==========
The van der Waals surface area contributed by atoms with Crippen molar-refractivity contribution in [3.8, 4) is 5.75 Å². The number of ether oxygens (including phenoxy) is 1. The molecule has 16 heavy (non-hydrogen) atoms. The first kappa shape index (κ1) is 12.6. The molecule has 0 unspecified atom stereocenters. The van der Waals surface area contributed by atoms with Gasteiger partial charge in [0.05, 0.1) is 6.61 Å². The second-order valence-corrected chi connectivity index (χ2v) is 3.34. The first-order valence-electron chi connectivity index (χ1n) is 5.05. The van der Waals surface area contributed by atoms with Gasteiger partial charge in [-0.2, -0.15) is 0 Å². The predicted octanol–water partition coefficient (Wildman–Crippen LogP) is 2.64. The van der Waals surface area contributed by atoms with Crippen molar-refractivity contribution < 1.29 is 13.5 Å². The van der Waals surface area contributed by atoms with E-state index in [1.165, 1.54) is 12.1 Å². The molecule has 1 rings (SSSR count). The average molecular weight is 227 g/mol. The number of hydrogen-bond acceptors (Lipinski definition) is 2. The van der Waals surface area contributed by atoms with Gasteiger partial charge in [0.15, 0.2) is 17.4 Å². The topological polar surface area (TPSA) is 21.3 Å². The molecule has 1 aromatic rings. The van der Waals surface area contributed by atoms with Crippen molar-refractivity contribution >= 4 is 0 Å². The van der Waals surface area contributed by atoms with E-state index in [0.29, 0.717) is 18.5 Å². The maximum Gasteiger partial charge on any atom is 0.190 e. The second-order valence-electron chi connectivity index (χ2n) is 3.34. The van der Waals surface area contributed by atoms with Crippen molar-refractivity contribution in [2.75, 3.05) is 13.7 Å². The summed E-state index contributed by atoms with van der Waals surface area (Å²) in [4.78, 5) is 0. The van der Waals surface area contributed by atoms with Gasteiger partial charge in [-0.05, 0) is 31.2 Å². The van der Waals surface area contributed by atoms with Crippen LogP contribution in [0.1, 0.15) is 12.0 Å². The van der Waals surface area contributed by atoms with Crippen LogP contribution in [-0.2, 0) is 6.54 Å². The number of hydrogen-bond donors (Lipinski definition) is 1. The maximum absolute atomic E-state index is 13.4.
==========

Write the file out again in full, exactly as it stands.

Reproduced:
The van der Waals surface area contributed by atoms with Crippen molar-refractivity contribution in [3.8, 4) is 5.75 Å². The number of ether oxygens (including phenoxy) is 1. The molecule has 16 heavy (non-hydrogen) atoms. The first kappa shape index (κ1) is 12.6. The molecule has 0 unspecified atom stereocenters. The van der Waals surface area contributed by atoms with Gasteiger partial charge in [0.05, 0.1) is 6.61 Å². The second-order valence-corrected chi connectivity index (χ2v) is 3.34. The first-order valence-electron chi connectivity index (χ1n) is 5.05. The van der Waals surface area contributed by atoms with Gasteiger partial charge in [-0.2, -0.15) is 0 Å². The predicted octanol–water partition coefficient (Wildman–Crippen LogP) is 2.64. The van der Waals surface area contributed by atoms with Crippen molar-refractivity contribution < 1.29 is 13.5 Å². The van der Waals surface area contributed by atoms with E-state index in [1.165, 1.54) is 12.1 Å². The molecule has 1 rings (SSSR count). The average molecular weight is 227 g/mol. The number of hydrogen-bond acceptors (Lipinski definition) is 2. The van der Waals surface area contributed by atoms with Gasteiger partial charge in [0.15, 0.2) is 17.4 Å². The topological polar surface area (TPSA) is 21.3 Å². The molecule has 1 aromatic rings. The van der Waals surface area contributed by atoms with Crippen molar-refractivity contribution >= 4 is 0 Å². The van der Waals surface area contributed by atoms with E-state index in [0.29, 0.717) is 18.5 Å². The maximum Gasteiger partial charge on any atom is 0.190 e. The second-order valence-electron chi connectivity index (χ2n) is 3.34. The van der Waals surface area contributed by atoms with Crippen molar-refractivity contribution in [2.75, 3.05) is 13.7 Å². The summed E-state index contributed by atoms with van der Waals surface area (Å²) in [4.78, 5) is 0. The van der Waals surface area contributed by atoms with Gasteiger partial charge in [-0.05, 0) is 31.2 Å². The van der Waals surface area contributed by atoms with Crippen LogP contribution in [0.1, 0.15) is 12.0 Å². The van der Waals surface area contributed by atoms with Crippen LogP contribution in [-0.2, 0) is 6.54 Å². The number of hydrogen-bond donors (Lipinski definition) is 1. The maximum absolute atomic E-state index is 13.4.